My girl April Capil breaks it down. Look how cute she looks at the end! Very impressive.
My girl April Capil breaks it down. Look how cute she looks at the end! Very impressive.
The other day, I was checking out my bald head in the mirror. I noticed a scar on my scalp. It’s about an inch or two long, right at the edge of my hairline on my right side. I probably would have lived and died and forgotten about that scar since it’s been hidden under my thick mass of hair for years, but the chemotherapy stripped my head of its covering, and lo, there it was.
Touching it, I flashed on the memory of its origin. I was about 5 or 6 years old, jumping on the bed at my grandparents’ house, taking advantage of their grandparental laissez faire. The humble queen mattress with its polyester spread was my trampoline and I liked to bounce high. Somehow I slipped and hit my forehead on grandma’s night table, upon which she had placed a glass covering to protect the wood from water stains. I remember bleeding profusely and my grandpa invoking his navy training as he attempted to put a butterfly bandage on my head, to no avail. After a long debate about whether to take me to UCLA or USC hospitals, I ended up in one of the ERs and had the corner of my hairline shaved so I could get the 5 or 6
stitches required to suture the cut.
Hadn’t thought about that in years.
Then I thought more about scars, looking at the smooth pink line in the mirror. They are those places where you have been injured but somehow, over time, your body manages to heal over. They never totally disappear, and I thought of the scars I have incurred already with this cancer, the scars yet to be. Scars are sensitive to touch when they are new, sometimes even after they’ve been around awhile.
My step-brother would have turned 39 next Sunday. He died just over two years ago from advanced metastatic prostate cancer. I cried every day for over a year after he died. I grieved him and had just felt like I was beginning to move out of that intense grief when I received my own cancer diagnosis.
The loss of my brother is a scar in my heart that had just begun to heal, and even then, imperfectly. My own cancer presses on that scar, making me feel new waves of sadness, loss, and pain. I want to talk to him more than ever. I understand things now about what he went through that, as close as I was to him, as much as I worked my powers of empathy to their capacity, I could not possibly understand.
Going through what I did with my brother makes me a different kind of cancer patient. On a technical level, I know more jargon than I would have otherwise. I understand treatments and protocols. I understand mechanisms of tumor growth. I learned how much is not known about cancer, and how unique and different variants of the same disease can be. On another level, I learned that you can make choices, that it’s important to keep an eye on your emotional and spiritual self in addition to your physical self. That you can –– and need to –– take
help from others and that it feels good for them to give.
My newfound understanding of what my brother went through is still limited. He had symptoms that I have been spared, particularly the bone pain that was so difficult to control. While my brother kept hopeful that one of the experimental treatments was going to cure him, his cancer was very advanced at the time it was discovered. The standard treatment protocol failed him early on. I do not know –– not in the way I am talking about now –– what it is like to live confronted so fiercely and constantly by your own mortality and to be faced with the uncertainty of the means to maintain it.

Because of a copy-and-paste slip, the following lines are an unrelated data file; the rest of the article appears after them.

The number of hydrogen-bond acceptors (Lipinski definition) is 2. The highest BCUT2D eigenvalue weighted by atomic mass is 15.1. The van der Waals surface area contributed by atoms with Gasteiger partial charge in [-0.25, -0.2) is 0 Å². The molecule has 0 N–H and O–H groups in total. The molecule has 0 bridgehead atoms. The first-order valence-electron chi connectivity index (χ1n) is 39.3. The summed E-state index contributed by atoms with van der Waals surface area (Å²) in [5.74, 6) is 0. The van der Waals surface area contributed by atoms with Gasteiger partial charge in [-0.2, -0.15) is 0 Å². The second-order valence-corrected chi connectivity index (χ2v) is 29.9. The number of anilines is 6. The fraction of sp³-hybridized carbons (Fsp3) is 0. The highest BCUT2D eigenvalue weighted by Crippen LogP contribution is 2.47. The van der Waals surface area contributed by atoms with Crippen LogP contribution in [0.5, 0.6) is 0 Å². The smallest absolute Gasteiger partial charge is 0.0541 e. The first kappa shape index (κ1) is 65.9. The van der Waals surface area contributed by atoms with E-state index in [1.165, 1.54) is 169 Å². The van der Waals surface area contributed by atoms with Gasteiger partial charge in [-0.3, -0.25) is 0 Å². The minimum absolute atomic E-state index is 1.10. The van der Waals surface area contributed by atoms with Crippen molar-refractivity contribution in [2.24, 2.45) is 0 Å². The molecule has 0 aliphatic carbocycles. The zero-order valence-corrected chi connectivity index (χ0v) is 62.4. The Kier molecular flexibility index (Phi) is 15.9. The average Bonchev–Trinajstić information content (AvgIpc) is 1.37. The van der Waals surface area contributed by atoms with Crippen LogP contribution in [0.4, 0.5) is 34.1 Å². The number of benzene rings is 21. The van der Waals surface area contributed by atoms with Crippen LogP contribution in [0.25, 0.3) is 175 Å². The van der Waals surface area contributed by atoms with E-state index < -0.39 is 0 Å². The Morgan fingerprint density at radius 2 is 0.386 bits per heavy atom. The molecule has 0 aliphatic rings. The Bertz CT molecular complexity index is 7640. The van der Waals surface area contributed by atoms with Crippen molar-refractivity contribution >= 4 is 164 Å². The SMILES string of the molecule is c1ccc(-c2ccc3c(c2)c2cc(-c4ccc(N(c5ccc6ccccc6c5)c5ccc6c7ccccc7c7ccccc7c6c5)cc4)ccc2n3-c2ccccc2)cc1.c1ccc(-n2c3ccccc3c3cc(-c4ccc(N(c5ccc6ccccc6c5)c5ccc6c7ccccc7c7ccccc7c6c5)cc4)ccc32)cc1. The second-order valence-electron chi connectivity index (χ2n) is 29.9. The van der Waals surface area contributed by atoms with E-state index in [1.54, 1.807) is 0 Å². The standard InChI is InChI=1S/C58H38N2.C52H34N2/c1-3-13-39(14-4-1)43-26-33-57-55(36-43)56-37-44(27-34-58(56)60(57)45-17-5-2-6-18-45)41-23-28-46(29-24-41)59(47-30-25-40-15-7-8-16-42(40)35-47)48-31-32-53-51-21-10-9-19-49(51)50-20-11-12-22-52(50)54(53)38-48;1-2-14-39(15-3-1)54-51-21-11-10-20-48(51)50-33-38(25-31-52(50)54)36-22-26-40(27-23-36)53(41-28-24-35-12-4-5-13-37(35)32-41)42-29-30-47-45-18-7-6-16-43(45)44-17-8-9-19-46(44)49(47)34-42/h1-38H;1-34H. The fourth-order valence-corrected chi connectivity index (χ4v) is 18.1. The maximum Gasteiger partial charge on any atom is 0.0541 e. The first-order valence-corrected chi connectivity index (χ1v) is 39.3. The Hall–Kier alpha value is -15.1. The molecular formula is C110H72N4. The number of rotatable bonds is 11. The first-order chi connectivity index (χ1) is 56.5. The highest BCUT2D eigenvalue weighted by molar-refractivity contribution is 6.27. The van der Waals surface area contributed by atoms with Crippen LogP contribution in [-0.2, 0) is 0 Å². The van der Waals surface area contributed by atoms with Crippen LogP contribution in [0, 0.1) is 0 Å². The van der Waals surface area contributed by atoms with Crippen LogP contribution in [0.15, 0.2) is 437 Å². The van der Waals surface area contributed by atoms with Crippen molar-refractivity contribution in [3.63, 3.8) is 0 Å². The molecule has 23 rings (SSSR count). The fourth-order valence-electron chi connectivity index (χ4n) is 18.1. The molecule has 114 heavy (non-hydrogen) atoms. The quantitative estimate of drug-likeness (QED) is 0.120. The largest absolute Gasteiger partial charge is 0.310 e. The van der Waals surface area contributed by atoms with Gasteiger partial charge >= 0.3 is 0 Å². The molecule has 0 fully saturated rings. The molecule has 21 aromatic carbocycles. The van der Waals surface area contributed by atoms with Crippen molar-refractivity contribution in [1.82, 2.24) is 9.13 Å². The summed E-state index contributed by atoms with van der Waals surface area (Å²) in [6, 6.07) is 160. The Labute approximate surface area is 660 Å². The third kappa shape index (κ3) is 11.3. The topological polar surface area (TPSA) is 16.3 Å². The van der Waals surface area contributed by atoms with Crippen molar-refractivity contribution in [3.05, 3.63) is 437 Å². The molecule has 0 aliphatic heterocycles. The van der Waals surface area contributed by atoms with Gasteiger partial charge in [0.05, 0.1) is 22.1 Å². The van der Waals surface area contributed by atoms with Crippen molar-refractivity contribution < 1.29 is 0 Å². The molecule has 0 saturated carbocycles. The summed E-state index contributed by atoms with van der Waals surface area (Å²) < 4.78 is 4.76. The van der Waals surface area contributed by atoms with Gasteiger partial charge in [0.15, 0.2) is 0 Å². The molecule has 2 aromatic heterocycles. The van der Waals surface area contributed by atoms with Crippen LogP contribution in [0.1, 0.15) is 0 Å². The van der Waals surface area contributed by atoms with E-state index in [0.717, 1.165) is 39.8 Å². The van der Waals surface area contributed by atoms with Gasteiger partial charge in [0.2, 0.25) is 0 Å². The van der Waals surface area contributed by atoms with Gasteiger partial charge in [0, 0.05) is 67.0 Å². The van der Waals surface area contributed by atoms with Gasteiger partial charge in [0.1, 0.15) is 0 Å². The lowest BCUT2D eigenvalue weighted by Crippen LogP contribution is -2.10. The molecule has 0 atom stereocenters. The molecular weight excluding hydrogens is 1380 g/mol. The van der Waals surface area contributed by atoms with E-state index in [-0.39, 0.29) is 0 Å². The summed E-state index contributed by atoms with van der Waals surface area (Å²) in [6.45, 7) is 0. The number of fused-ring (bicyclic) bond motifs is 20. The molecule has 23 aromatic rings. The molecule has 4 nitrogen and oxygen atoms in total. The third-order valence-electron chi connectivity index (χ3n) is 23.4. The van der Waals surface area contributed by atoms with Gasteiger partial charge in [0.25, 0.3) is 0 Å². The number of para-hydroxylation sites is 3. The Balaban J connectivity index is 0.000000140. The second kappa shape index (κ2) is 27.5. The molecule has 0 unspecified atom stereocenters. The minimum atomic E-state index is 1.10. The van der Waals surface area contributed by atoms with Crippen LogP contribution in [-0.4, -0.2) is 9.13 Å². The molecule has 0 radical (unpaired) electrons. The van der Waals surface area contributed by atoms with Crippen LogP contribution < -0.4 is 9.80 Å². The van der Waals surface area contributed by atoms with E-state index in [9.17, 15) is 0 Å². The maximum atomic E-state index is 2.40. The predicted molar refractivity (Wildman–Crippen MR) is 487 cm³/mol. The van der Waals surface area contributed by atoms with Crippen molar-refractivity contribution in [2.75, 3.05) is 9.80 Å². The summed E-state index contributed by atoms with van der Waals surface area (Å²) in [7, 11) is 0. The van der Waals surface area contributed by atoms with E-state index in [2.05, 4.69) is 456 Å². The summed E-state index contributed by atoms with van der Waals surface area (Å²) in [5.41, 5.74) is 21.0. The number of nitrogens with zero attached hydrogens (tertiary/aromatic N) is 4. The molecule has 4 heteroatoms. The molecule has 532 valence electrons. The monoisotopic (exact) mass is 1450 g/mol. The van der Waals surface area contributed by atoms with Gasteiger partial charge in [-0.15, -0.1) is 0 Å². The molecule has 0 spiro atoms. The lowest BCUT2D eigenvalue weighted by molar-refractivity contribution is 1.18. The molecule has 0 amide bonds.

I tell myself every day that my cancer is curable. That my tumors are shrinking. Yes, I am spending way more time in bed than I care for. I feel out of it in my life. I hate feeling confused and weak. I still struggle with managing my nausea, as it always lurks beneath the surface, threatening to break through with the slightest perturbation of the delicate equilibrium I have created of drugs, rest, and imposed emotional calm. But I am curable, and the cure is working. I am not like my brother in this way, but I am connected to him as I go through this time.
So my brother is with me, partly through the scar of my grief. Knowing him and being me highlights contradictions of Cancer Culture. Because of my brother, I know how to separate the spiritual and physical battles of cancer. I’ve heard people compare a cancer diagnosis to a Rorschach: you look at it and reveal what you are really made of. I myself think of it is a forest fire: it clears out all the weak and nonessential parts of you and leaves the biggest, most fundamental parts behind.
It’s a struggle to make sure that what gets left behind are the best parts of you, though. That the essence that you cling to is an essence of your strengths, not your fears or your weaknesses. This is easier said than done. This disease, even as it is being eradicated in my body, has taken over my life. It’s marked me with my bald head, port, biopsy scars, the constant discomforts of chemotherapy. It’s marked my family, as we have had to learn to cope with my limited presence and involvement. My two year old has started to play that his doll has cancer. He asks me almost every day if I am still sick. How do I maintain a sense of my own identity, to stay hopeful about and connected to life and humanity in the face of all of this pain? Cancer Culture dogma insists that triumph in this spiritual realm will ultimately lead to a triumph in the physical realm.
No, my scar tells me. It’s just not true. And it hurts that fresh and tender scar to hear that message so relentlessly. My brother won that spiritual battle. Even at the very end, he was he: loving, gentle, tenacious, thoughtful, irreverent. His great big world, which he landscaped with mountaintops, vast deserts, and rainforests, had shrunk down to the 1 bedroom apartment where he spent his final days. But he still found ways to connect with his friends and loved ones. He still ate his favorite foods and walked outside and enjoyed the sunshine. He was he, a beautiful soul. He had his moments of anger and depression, but he was he.
We fight the spiritual battle because it’s the one we have some say over. We work to maintain a sense of our selves and not let the disease metastasize onto our identity. You can fight that fight well or fight it badly. The physical treatment will work for you or it will not. There are people who get extremely depressed, drug themselves oblivious throughout treatment, become bitter and angry. And they live. And there are people like my brother who take seriously the emotional work that cancer imposes. And they die. Studies have shown, despite our grandiose notions of our minds being able to conquer so much in the body, there is no correlation between positive thinking and survival.